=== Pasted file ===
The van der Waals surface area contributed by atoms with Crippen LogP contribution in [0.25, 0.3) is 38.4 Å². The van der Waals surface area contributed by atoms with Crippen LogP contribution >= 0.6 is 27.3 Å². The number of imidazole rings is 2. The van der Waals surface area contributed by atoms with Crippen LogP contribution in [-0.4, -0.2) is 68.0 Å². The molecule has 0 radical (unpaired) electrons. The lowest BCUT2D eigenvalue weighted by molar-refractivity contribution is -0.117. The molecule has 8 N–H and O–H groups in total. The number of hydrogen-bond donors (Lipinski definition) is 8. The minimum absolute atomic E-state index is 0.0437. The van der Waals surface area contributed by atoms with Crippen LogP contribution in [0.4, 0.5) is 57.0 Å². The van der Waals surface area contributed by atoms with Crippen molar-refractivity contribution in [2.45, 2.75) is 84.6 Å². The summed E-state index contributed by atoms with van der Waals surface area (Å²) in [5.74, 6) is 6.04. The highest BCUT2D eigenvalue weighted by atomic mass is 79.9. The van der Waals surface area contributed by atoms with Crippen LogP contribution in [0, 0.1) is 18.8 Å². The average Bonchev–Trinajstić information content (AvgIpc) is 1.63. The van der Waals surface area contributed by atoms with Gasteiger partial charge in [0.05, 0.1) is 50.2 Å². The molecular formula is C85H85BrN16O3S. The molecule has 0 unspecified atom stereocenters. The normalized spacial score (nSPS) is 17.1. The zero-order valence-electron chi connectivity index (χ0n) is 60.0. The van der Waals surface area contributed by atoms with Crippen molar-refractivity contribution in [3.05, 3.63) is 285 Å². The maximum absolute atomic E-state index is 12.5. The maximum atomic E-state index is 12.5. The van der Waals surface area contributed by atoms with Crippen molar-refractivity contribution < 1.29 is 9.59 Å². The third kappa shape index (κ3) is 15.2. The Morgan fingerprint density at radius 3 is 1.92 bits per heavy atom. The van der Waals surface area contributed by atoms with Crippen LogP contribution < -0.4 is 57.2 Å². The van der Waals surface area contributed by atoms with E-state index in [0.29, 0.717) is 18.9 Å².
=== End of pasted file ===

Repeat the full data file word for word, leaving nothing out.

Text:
The van der Waals surface area contributed by atoms with Crippen LogP contribution in [0.25, 0.3) is 38.4 Å². The van der Waals surface area contributed by atoms with Crippen LogP contribution >= 0.6 is 27.3 Å². The number of imidazole rings is 2. The van der Waals surface area contributed by atoms with Crippen LogP contribution in [-0.4, -0.2) is 68.0 Å². The molecule has 0 radical (unpaired) electrons. The lowest BCUT2D eigenvalue weighted by molar-refractivity contribution is -0.117. The molecule has 8 N–H and O–H groups in total. The number of hydrogen-bond donors (Lipinski definition) is 8. The minimum absolute atomic E-state index is 0.0437. The van der Waals surface area contributed by atoms with Crippen LogP contribution in [0.4, 0.5) is 57.0 Å². The van der Waals surface area contributed by atoms with Crippen molar-refractivity contribution in [2.45, 2.75) is 84.6 Å². The summed E-state index contributed by atoms with van der Waals surface area (Å²) in [5.74, 6) is 6.04. The highest BCUT2D eigenvalue weighted by atomic mass is 79.9. The van der Waals surface area contributed by atoms with Crippen LogP contribution in [0, 0.1) is 18.8 Å². The average Bonchev–Trinajstić information content (AvgIpc) is 1.63. The van der Waals surface area contributed by atoms with Gasteiger partial charge in [0.05, 0.1) is 50.2 Å². The molecular formula is C85H85BrN16O3S. The molecule has 0 unspecified atom stereocenters. The normalized spacial score (nSPS) is 17.1. The zero-order valence-electron chi connectivity index (χ0n) is 60.0. The van der Waals surface area contributed by atoms with Crippen molar-refractivity contribution in [3.05, 3.63) is 285 Å². The maximum absolute atomic E-state index is 12.5. The maximum atomic E-state index is 12.5. The van der Waals surface area contributed by atoms with Crippen molar-refractivity contribution < 1.29 is 9.59 Å². The third kappa shape index (κ3) is 15.2. The Morgan fingerprint density at radius 3 is 1.92 bits per heavy atom. The van der Waals surface area contributed by atoms with Crippen LogP contribution < -0.4 is 57.2 Å². The van der Waals surface area contributed by atoms with E-state index in [0.29, 0.717) is 18.9 Å².